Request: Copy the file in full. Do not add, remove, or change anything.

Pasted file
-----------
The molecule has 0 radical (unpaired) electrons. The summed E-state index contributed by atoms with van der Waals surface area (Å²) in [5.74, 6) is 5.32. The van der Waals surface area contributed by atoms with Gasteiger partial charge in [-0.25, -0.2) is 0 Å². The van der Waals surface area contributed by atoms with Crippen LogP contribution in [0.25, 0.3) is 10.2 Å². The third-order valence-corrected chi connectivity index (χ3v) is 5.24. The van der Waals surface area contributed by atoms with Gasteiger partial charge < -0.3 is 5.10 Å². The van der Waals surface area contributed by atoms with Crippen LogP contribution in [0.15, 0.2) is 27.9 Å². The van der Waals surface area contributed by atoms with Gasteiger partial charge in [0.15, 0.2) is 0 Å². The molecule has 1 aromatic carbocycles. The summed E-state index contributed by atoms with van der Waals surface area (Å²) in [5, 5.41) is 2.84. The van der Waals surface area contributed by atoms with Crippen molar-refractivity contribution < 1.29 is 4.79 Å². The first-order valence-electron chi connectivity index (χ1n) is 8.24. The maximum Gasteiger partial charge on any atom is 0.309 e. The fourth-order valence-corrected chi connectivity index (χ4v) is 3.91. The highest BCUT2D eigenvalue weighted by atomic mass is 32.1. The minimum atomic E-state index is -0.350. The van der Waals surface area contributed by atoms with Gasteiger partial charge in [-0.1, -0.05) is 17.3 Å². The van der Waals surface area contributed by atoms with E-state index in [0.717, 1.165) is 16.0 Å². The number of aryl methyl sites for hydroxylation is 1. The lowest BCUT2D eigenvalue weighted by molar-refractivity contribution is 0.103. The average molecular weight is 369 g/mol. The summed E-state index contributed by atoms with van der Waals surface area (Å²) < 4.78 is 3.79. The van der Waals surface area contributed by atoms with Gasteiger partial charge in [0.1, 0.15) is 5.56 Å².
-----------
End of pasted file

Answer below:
The molecule has 0 radical (unpaired) electrons. The summed E-state index contributed by atoms with van der Waals surface area (Å²) in [5.74, 6) is 5.32. The van der Waals surface area contributed by atoms with Gasteiger partial charge in [-0.25, -0.2) is 0 Å². The van der Waals surface area contributed by atoms with Crippen LogP contribution in [0.25, 0.3) is 10.2 Å². The third-order valence-corrected chi connectivity index (χ3v) is 5.24. The van der Waals surface area contributed by atoms with Gasteiger partial charge < -0.3 is 5.10 Å². The van der Waals surface area contributed by atoms with Crippen LogP contribution in [0.15, 0.2) is 27.9 Å². The van der Waals surface area contributed by atoms with Gasteiger partial charge in [0.15, 0.2) is 0 Å². The molecule has 1 aromatic carbocycles. The summed E-state index contributed by atoms with van der Waals surface area (Å²) in [5, 5.41) is 2.84. The van der Waals surface area contributed by atoms with Crippen molar-refractivity contribution < 1.29 is 4.79 Å². The first-order valence-electron chi connectivity index (χ1n) is 8.24. The maximum Gasteiger partial charge on any atom is 0.309 e. The fourth-order valence-corrected chi connectivity index (χ4v) is 3.91. The highest BCUT2D eigenvalue weighted by atomic mass is 32.1. The minimum atomic E-state index is -0.350. The van der Waals surface area contributed by atoms with Gasteiger partial charge in [-0.1, -0.05) is 17.3 Å². The van der Waals surface area contributed by atoms with E-state index in [0.717, 1.165) is 16.0 Å². The number of aryl methyl sites for hydroxylation is 1. The lowest BCUT2D eigenvalue weighted by molar-refractivity contribution is 0.103. The average molecular weight is 369 g/mol. The summed E-state index contributed by atoms with van der Waals surface area (Å²) < 4.78 is 3.79. The van der Waals surface area contributed by atoms with Gasteiger partial charge in [0.1, 0.15) is 5.56 Å².